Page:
Editor's Note: Are Your Currents Piling Up?
CURRENTS Article “I think that Currents is a great magazine. I just don’t have time to read it anymore.” You too? That’s not good. Comments like these are part of the reason Currents is now bimonthly. In fact, in our recent readership survey, 60 percent of you said you wanted to receive Currents six times a year instead of nine. Starting with this issue, you’ll have more time between print magazines to consume all the high-quality content on advancement trends, challenges, and innovative ideas you’ve come to expect.
Outlook: Why I Let Sources Read Stories Prior to Publication
CURRENTS Article I’ve known great reporters and editors over the years who never let their sources read a story before it’s posted or published. They’re afraid that they’ll be branded a flack. Or that their source will turn their masterpiece into a puff piece. Fresh, realistic-sounding quotes may come back sounding like software documentation.Give professors the draft of a story, some editors believe, and they’ll revise it to sound like an article for an academic journal. On many campus writing projects, source reviews are mandatory. The client paying to print and mail that viewbook or president’s report demands sign-off privileges—and should get them. But with magazines, the protocol is less clear. When I write or edit a piece for a college or university magazine, I usually invite source review. Here’s why:
CURRENTS Article Advice on editorial policies for sources reviewing stories; a website that generates inflated university titles; and acknowledgement of the struggles many students face in juggling studies and outside responsibilities.
10 Sacred Cows of Alumni Magazines (And Why You Should Rid Your Pages of Them)
CURRENTS Article A longtime editor reveals his list of wrongfully revered and oft-repeated publication practices, departments, features, and philosophies.
The Editor’s Dilemma: How Should You Cover Campaigns?
CURRENTS Article The development office wants stories in the alumni magazine about institutional campaigns and other fundraising efforts, but editors have a mandate to engage readers (and maintain their journalistic credibility). Several colleges and universities have effectively integrated these two interests in the magazine, and CURRENTS reveals the secrets to their success.
Crème de la Crème
CURRENTS Article In 2011, 268 bronze, silver, gold, and grand gold Circle of Excellence awards went to 171 colleges, universities, independent schools, and nonprofit organizations worldwide. Eight of those grand gold and gold award winners are profiled here.
CURRENTS Article Profiles of selected 2002 Circle of Excellence winners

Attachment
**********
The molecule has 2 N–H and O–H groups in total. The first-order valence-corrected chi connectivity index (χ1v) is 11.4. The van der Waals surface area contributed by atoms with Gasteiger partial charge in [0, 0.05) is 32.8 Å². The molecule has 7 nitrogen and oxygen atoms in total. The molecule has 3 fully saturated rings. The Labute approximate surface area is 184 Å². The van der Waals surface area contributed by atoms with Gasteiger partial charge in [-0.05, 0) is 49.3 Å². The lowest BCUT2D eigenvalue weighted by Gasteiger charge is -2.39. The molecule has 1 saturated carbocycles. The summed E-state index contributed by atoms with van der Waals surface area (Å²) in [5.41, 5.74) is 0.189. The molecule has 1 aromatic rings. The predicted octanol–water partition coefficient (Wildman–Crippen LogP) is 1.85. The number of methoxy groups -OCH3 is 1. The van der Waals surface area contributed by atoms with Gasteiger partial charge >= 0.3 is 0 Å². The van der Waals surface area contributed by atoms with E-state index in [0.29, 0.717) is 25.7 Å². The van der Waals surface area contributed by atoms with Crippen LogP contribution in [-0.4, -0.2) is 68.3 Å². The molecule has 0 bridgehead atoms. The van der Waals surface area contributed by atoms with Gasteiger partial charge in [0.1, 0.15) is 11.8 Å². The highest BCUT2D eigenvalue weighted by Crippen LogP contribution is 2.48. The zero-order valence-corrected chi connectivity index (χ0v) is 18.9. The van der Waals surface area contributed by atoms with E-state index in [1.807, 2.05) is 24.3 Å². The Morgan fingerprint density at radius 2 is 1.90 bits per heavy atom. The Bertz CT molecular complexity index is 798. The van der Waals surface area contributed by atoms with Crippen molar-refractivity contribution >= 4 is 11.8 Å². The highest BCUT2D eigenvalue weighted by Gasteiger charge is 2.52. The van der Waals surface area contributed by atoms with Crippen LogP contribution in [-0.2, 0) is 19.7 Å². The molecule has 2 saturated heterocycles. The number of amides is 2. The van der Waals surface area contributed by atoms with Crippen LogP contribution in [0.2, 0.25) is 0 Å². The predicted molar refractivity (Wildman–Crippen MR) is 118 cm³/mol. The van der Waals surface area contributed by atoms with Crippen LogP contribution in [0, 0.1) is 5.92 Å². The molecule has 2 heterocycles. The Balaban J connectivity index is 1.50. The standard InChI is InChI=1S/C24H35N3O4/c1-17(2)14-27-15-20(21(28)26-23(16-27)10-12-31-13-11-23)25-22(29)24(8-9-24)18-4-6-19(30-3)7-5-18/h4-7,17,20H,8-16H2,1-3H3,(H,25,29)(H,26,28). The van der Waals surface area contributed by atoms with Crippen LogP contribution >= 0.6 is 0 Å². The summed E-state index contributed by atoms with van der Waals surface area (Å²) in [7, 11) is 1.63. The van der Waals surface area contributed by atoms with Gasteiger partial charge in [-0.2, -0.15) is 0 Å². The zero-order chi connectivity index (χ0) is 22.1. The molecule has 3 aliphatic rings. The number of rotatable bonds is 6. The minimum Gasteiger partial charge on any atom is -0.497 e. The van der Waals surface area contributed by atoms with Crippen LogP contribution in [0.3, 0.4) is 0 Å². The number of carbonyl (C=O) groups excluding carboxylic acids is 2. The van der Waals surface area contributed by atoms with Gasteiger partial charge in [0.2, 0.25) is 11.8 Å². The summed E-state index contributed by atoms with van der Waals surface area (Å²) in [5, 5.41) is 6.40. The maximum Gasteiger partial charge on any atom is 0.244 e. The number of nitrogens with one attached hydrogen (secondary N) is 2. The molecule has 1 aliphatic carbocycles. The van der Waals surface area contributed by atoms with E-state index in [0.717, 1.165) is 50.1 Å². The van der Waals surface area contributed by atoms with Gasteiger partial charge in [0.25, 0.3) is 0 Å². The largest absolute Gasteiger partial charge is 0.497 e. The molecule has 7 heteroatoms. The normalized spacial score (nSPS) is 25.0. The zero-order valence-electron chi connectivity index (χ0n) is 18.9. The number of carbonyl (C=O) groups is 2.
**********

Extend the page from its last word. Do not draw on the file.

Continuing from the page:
CURRENTS Article Find out what other editors have to say about how to cover controversy in their alumni publications.
Making Magazine Magic
CURRENTS Article Alumni magazines need to tell compelling stories to engage the reader ... but how? The author gives 10 tips on how to find creative content that will leave your readers wanting more.
Signs of the Timing
CURRENTS Article Alumni magazine editors say good editorial planning is essential to good content. They use brainstorming retreats and frequent planning meetings to stay on track even as they realize they’ll have to cope with changes brought on by shifts in budget, advertising, campus priorities, and editorial snafus. This article is of interest to alumni magazine editors.
Closing Remarks: Courting Disaster?
CURRENTS Article A recent New Jersey court ruling regarding Rutgers Magazine jeopardizes the authority of institutions over the content of campus magazines. This column outlines the legal arguments for reversing this decision, maintaining that editorial decisions concerning a magazine’s content are not subject to the First Amendment, and that campus magazines may reject ads that conflict with reasonable policy.
Closing Remarks: A Matter of Trust
CURRENTS Article In the familiar battle between alumni magazine editors and campus administrators, Jones says, the civilian casualties are the magazines' readers, and their trust and faith in their institutions suffers the damage. A chief advancement officer with a development background, Jones crosses the traditional battle lines to take the side of the editors, maintaining that attempts at information management betray administrators' commitment to the purpose of higher education.
AdvanceWork: Your Themes Are Showing
CURRENTS Article Two alumni magazines tackle the challenge of developing single-topic issues
Write-Minded: Show Us Your Stuff
CURRENTS Article Readers are a source of knowledge and memories that can enliven an alumni periodical. To encourage readers to offer material for publication, present their voices in many ways, such as through class notes, letters, or opinion surveys. This article offers topic ideas for reader participation features and provides tips for maximizing response.
Write-Minded: I Spy a Story
CURRENTS Article Magazine staff can find story ideas through sources like faculty grant proposals and sabbatical applications, news clips, and student publications, as well as by asking development staff, student telephone callers, and others to pass on the tales or trends they come across.
Closing Remarks: Keep Those Letters Coming
CURRENTS Article Editorial guidelines for alumni correspondents